We experimentally evaluate the performance of multiple state-of-the-art landmark feature extraction methods for measuring facial weakness, showing that landmark-based methods can suffer from inaccuracies in face landmarks localization. Moreover, we demonstrated that the combination of landmarks and intensity features (specifically HoG-based features) produced the best results when compared to either landmarks or intensity features separately in our dataset. At end of the work, we visualize the maximum weight of the used linear SVM classifier and its corresponding orientation in each cell for the HoG features as well as the significant landmarks to show that the clinically meaningful pathology can be detected by our model.
Assessing facial weakness relying solely on a single static image is somewhat limited such as dependence on the availability of a given static image. While a doctor, or trained technician, could potentially acquire such an image, it would be preferable if a simple video examination procedure could be used instead. Because the video examination contains more information (many frames) it could be potentially more robust in identifying the signs of deficit. Therefore, in this work we propose a framework to perform video classification for facial weakness detection. we propose an automated video classification detection tool, which exploits Histogram of Oriented Gradients (HOG) feature and a straightforward voting classifier to perform more accurate facial weakness detection for a given video than the LBPTOP method. Our current prototype for the proposed tool for facial deficit detection, called F-DIT-V, achieves a classification accuracy of 92.9%, precision of 93.6%, recall of 92.8%, and specificity of 94.2%, which is higher and more reliable compared with the LBPTOPand the LSTM, which are widely used in previous and current studies for activity recognition.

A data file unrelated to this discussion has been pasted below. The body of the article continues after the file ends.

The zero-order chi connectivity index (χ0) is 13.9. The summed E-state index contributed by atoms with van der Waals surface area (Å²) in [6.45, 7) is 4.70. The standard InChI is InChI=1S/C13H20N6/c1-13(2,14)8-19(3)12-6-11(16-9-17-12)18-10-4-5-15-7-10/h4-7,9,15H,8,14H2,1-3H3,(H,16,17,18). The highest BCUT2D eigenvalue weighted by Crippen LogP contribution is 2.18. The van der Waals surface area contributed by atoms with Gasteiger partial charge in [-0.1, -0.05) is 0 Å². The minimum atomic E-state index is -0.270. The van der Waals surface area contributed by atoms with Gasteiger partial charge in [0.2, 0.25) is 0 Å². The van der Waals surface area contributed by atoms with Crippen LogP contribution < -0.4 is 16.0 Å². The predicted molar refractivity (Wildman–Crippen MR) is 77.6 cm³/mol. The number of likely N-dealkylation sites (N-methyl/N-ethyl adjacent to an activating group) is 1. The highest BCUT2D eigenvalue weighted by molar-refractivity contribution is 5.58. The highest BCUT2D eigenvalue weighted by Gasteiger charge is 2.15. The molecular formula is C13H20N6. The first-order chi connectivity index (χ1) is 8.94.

The prototype has been implemented as a live, real time tool, able to run on modest hardware such as commonplace laptops. Demonstration of the BANDIT (brain attack and deficit identification tool) on a volunteer mimicking a deficit are shown on the left.